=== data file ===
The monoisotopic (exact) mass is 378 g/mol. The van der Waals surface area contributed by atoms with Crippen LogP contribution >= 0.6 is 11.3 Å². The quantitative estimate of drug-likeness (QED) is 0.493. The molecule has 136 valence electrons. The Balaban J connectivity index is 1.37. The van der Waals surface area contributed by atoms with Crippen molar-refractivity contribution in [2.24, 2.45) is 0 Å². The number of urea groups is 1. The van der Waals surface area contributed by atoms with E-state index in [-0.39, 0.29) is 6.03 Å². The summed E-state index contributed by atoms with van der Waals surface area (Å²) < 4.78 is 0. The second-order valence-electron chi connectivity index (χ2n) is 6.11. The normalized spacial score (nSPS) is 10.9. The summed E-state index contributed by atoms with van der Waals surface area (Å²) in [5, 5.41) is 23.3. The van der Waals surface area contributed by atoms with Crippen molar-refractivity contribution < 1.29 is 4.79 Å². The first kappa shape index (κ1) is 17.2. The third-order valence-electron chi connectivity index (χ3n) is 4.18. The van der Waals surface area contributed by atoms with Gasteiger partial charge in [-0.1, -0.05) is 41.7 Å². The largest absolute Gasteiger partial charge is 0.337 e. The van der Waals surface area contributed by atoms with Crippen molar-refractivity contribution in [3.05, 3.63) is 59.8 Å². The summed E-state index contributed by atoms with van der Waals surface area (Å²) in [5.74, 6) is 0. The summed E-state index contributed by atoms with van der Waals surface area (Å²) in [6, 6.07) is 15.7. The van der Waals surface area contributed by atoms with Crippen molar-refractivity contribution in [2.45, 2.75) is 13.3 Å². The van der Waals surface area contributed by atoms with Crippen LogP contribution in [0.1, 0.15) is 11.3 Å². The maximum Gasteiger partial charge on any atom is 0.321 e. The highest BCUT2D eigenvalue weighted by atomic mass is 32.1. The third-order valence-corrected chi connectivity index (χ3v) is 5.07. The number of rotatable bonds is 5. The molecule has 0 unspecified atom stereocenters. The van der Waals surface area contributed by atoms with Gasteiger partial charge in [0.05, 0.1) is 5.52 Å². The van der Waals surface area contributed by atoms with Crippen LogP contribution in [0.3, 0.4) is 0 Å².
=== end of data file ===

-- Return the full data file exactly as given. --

The monoisotopic (exact) mass is 378 g/mol. The van der Waals surface area contributed by atoms with Crippen LogP contribution >= 0.6 is 11.3 Å². The quantitative estimate of drug-likeness (QED) is 0.493. The molecule has 136 valence electrons. The Balaban J connectivity index is 1.37. The van der Waals surface area contributed by atoms with Crippen molar-refractivity contribution in [2.24, 2.45) is 0 Å². The number of urea groups is 1. The van der Waals surface area contributed by atoms with E-state index in [-0.39, 0.29) is 6.03 Å². The summed E-state index contributed by atoms with van der Waals surface area (Å²) < 4.78 is 0. The second-order valence-electron chi connectivity index (χ2n) is 6.11. The normalized spacial score (nSPS) is 10.9. The summed E-state index contributed by atoms with van der Waals surface area (Å²) in [5, 5.41) is 23.3. The van der Waals surface area contributed by atoms with Crippen molar-refractivity contribution < 1.29 is 4.79 Å². The first kappa shape index (κ1) is 17.2. The third-order valence-electron chi connectivity index (χ3n) is 4.18. The van der Waals surface area contributed by atoms with Gasteiger partial charge in [-0.1, -0.05) is 41.7 Å². The largest absolute Gasteiger partial charge is 0.337 e. The van der Waals surface area contributed by atoms with Crippen molar-refractivity contribution in [3.05, 3.63) is 59.8 Å². The summed E-state index contributed by atoms with van der Waals surface area (Å²) in [5.74, 6) is 0. The summed E-state index contributed by atoms with van der Waals surface area (Å²) in [6, 6.07) is 15.7. The van der Waals surface area contributed by atoms with Crippen molar-refractivity contribution in [2.45, 2.75) is 13.3 Å². The van der Waals surface area contributed by atoms with Crippen LogP contribution in [0.1, 0.15) is 11.3 Å². The maximum Gasteiger partial charge on any atom is 0.321 e. The highest BCUT2D eigenvalue weighted by atomic mass is 32.1. The third-order valence-corrected chi connectivity index (χ3v) is 5.07. The number of rotatable bonds is 5. The molecule has 0 unspecified atom stereocenters. The van der Waals surface area contributed by atoms with Gasteiger partial charge in [0.05, 0.1) is 5.52 Å². The van der Waals surface area contributed by atoms with Crippen LogP contribution in [0.3, 0.4) is 0 Å².